Many times there is no convenient wired connection possibility at the desired location of the automation unit. As APDuinOS (from the APDuino Project) only supports wired Ethernet as of now, the following workaround can be applied to get a wireless (WiFi or even 3G) connection "converted" to wired Ethernet that can be plugged into the Arduino EtherShield fit on the Arduino Mega 2560.
Step 1: APDuino on WiFi / 3G - Overview
* Arduino Mega 2560 + EtherShield
* Wireless Repeater (TP-Link TL-WR702N used in this example)
* Ethernet cables
* Respective power adapters
The following image shows an APDuino Device (in the enclosure: Arduino Mega 2560 + W5100 Arduino EtherShield + 2-channel relay switch allowing control of two independent 220V AC devices) connecting to a WiFi wireless network, using a TP-Link Nano wireless router that supports WiFi repeater/bridge mode.
In repeater or bridge mode, the TP-Link Nano (or other such product) connects to an existing wireless network provided by your Wireless Home Gateway or Broadband Router and in effect it connects wireless and wired clients (connected via the RJ-45 socket on the Nano) connecting to the Nano into the network provided by the repeated/bridged Access Point.
So the Nano's RJ-45 socket will become a LAN port, that can be used to hook the Arduino to your network. :-)
Step 2: Wireless Repeater Setup / Wireless Mode
Key things for the Wireless Repeater configuration, shown on the TP-Link Nano Admin Interface -- other products may differ, but settings should be more or less the same.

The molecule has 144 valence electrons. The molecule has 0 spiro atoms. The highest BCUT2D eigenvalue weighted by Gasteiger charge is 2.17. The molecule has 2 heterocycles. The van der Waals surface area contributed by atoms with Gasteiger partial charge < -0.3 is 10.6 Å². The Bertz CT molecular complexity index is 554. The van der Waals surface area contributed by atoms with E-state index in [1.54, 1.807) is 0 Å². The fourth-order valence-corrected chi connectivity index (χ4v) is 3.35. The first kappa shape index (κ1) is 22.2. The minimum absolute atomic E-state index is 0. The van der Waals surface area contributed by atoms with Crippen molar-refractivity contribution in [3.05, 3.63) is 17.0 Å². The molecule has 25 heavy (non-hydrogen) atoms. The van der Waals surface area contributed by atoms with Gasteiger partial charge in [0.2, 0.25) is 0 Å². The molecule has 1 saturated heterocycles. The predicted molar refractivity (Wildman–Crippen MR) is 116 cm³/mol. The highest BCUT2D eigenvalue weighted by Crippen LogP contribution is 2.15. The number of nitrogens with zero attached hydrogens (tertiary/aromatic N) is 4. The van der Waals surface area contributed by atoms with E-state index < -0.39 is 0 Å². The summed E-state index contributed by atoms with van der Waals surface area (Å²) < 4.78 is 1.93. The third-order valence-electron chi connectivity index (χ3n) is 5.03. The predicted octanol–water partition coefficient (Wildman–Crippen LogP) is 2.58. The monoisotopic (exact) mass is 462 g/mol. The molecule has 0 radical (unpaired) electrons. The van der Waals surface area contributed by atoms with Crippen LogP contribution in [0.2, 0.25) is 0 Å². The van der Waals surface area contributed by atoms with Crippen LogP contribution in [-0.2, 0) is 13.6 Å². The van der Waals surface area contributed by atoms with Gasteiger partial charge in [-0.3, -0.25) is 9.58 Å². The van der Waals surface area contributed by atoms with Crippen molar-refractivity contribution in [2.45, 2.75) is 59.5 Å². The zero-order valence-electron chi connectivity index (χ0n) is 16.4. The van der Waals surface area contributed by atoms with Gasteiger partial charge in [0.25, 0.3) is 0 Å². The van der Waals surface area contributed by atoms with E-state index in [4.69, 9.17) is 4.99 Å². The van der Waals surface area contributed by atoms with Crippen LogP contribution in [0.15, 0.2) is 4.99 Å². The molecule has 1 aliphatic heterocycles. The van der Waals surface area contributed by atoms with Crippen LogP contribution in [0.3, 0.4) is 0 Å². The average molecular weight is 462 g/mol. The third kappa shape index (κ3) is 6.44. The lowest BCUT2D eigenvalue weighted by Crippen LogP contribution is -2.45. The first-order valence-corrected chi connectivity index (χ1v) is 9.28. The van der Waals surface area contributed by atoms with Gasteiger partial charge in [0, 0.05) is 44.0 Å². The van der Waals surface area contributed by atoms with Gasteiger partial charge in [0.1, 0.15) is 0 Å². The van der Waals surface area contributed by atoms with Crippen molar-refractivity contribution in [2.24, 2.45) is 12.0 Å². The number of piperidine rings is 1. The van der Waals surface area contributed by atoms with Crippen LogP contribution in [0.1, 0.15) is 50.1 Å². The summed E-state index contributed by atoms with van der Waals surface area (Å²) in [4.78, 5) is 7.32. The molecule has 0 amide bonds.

The default IP address of the TL-WR702N 150Mbps Wireless N Nano Router is 192.168.0.254, and the default Subnet Mask is 255.255.255.0.
You first need to configure your PC to have an IP address from this subnet, in order that you can access the web-based administration interface of the TP-Link Nano.
See the Manufacturer's User Guide - chapter 3.1 for connecting (or the respective User Manual of a selected similar networking equipment)
Recommendation: on any new networking equipment, do not forget to change the default administration username and password!
Once connected, configure the Wireless Mode Settings first.
Select the Wireless mode: Repeater or Bridge will do. Since Repeater is simpler (and assume you don't want new WiFi AP's in your network), we will go with that.
The TP-Link has to be rebooted upon wireless mode change, as prompted.
Step 3: Wireless Repeater Setup / Wireless Settings
Setting up the Repeater Wireless Configuration is simple: use Survey to find (or provide parameters manually for) the WiFi Access Point you want to connect to.
If setting up a Bridge Mode, in addition you must set up the AP for the Bridging Device too.
TP-Link needs another reboot upon changing the wireless configuration, as prompted.
Step 4: Wireless Repeater Setup / DHCP Settings
Dynamic Host Configuration Protocol (DHCP) is being used to assign IP addresses to devices automatically. Most likely (unless designing a multi-subnet topology, when you likely know what you are doing, anyway) you will want your existing DHCP server on your LAN to serve addresses to the APDuino device (or other networking equipment) to be connected to the Repeater LAN port.
Therefore disable DHCP in order that the DHCP requests sent by the APDuino device get served from the DHCP server that is (likely) in your existing Wireless Access Point / Broadband Router.
Otherwise (if you know what you are doing) you can enable it and set it to your liking.
The same goes for the other parameters, that are not discussed in this mini-howto (left to default) but can be customized to your liking.
Step 5: Enjoy!
Additional Options (3G):
Given that modern cell phones can tether Internet as a WiFi AP, the bridged access point might as well be a 3G-connected Android mobile providing ultimate mobility for your APDuino device.
Also, there are various other WiFi Repeater models with 3G USB Modem support, so that can be an even more convenient option. Check out the APDuino Shop for networking devices (watch out for cellular standards, etc.).
Finally, a side image of this sample APDuino Device that shows what's plugged where in this workaround.
Good luck building your own mobile APDuino Device! :-)